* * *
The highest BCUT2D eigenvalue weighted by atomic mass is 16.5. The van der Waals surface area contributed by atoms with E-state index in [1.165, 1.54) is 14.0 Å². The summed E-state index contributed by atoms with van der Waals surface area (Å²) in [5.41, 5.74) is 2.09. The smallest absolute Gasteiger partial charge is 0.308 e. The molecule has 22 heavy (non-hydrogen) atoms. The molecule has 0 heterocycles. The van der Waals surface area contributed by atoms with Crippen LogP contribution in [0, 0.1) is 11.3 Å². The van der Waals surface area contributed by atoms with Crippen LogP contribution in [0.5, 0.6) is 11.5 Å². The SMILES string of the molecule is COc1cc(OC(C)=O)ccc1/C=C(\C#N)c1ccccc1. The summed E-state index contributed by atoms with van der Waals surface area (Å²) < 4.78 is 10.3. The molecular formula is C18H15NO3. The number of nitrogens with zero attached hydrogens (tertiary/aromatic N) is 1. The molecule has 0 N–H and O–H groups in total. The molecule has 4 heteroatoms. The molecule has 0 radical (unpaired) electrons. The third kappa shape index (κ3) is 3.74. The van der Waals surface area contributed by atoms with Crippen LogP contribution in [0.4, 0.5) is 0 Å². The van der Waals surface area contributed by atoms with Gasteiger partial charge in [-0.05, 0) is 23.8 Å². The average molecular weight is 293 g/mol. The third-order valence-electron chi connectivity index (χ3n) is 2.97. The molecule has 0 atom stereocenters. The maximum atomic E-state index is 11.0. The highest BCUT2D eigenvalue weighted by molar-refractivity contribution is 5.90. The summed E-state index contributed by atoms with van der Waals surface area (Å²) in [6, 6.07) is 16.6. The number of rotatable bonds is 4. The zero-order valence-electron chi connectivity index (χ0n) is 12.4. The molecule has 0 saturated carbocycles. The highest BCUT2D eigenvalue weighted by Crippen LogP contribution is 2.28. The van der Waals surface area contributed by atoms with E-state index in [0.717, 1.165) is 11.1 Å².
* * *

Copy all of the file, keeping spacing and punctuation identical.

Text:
The highest BCUT2D eigenvalue weighted by atomic mass is 16.5. The van der Waals surface area contributed by atoms with E-state index in [1.165, 1.54) is 14.0 Å². The summed E-state index contributed by atoms with van der Waals surface area (Å²) in [5.41, 5.74) is 2.09. The smallest absolute Gasteiger partial charge is 0.308 e. The molecule has 22 heavy (non-hydrogen) atoms. The molecule has 0 heterocycles. The van der Waals surface area contributed by atoms with Crippen LogP contribution in [0, 0.1) is 11.3 Å². The van der Waals surface area contributed by atoms with Crippen LogP contribution in [0.5, 0.6) is 11.5 Å². The SMILES string of the molecule is COc1cc(OC(C)=O)ccc1/C=C(\C#N)c1ccccc1. The summed E-state index contributed by atoms with van der Waals surface area (Å²) < 4.78 is 10.3. The molecular formula is C18H15NO3. The number of nitrogens with zero attached hydrogens (tertiary/aromatic N) is 1. The molecule has 0 N–H and O–H groups in total. The molecule has 4 heteroatoms. The molecule has 0 radical (unpaired) electrons. The third kappa shape index (κ3) is 3.74. The van der Waals surface area contributed by atoms with Crippen LogP contribution in [0.4, 0.5) is 0 Å². The van der Waals surface area contributed by atoms with Gasteiger partial charge in [-0.05, 0) is 23.8 Å². The average molecular weight is 293 g/mol. The third-order valence-electron chi connectivity index (χ3n) is 2.97. The molecule has 0 atom stereocenters. The maximum atomic E-state index is 11.0. The highest BCUT2D eigenvalue weighted by molar-refractivity contribution is 5.90. The summed E-state index contributed by atoms with van der Waals surface area (Å²) in [6, 6.07) is 16.6. The number of rotatable bonds is 4. The zero-order valence-electron chi connectivity index (χ0n) is 12.4. The molecule has 0 saturated carbocycles. The highest BCUT2D eigenvalue weighted by Crippen LogP contribution is 2.28. The van der Waals surface area contributed by atoms with E-state index in [0.717, 1.165) is 11.1 Å².